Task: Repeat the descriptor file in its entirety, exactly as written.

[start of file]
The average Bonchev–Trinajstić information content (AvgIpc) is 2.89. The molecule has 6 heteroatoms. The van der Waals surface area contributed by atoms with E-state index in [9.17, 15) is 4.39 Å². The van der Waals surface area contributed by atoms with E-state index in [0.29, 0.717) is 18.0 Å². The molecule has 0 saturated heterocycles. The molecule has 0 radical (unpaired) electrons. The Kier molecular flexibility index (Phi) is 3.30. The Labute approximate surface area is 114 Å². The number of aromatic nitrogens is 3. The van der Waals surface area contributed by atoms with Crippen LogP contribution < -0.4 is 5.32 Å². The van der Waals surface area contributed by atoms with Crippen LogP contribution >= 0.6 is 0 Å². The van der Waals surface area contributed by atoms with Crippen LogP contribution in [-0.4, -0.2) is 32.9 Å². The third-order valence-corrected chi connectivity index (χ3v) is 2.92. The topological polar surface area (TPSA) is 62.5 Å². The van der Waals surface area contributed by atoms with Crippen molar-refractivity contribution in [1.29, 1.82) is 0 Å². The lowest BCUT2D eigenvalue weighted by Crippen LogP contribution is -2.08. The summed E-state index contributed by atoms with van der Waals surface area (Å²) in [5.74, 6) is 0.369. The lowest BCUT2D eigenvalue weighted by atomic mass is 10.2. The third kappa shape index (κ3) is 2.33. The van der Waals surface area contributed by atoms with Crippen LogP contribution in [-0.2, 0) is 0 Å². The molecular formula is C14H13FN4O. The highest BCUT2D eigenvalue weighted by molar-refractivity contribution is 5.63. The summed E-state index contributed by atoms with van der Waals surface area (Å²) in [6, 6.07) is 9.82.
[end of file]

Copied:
The average Bonchev–Trinajstić information content (AvgIpc) is 2.89. The molecule has 6 heteroatoms. The van der Waals surface area contributed by atoms with E-state index in [9.17, 15) is 4.39 Å². The van der Waals surface area contributed by atoms with E-state index in [0.29, 0.717) is 18.0 Å². The molecule has 0 saturated heterocycles. The molecule has 0 radical (unpaired) electrons. The Kier molecular flexibility index (Phi) is 3.30. The Labute approximate surface area is 114 Å². The number of aromatic nitrogens is 3. The van der Waals surface area contributed by atoms with Crippen LogP contribution < -0.4 is 5.32 Å². The van der Waals surface area contributed by atoms with Crippen LogP contribution >= 0.6 is 0 Å². The van der Waals surface area contributed by atoms with Crippen LogP contribution in [-0.4, -0.2) is 32.9 Å². The third-order valence-corrected chi connectivity index (χ3v) is 2.92. The topological polar surface area (TPSA) is 62.5 Å². The van der Waals surface area contributed by atoms with Crippen molar-refractivity contribution in [1.29, 1.82) is 0 Å². The lowest BCUT2D eigenvalue weighted by Crippen LogP contribution is -2.08. The summed E-state index contributed by atoms with van der Waals surface area (Å²) in [5.74, 6) is 0.369. The lowest BCUT2D eigenvalue weighted by atomic mass is 10.2. The third kappa shape index (κ3) is 2.33. The van der Waals surface area contributed by atoms with Crippen LogP contribution in [-0.2, 0) is 0 Å². The molecular formula is C14H13FN4O. The highest BCUT2D eigenvalue weighted by molar-refractivity contribution is 5.63. The summed E-state index contributed by atoms with van der Waals surface area (Å²) in [6, 6.07) is 9.82.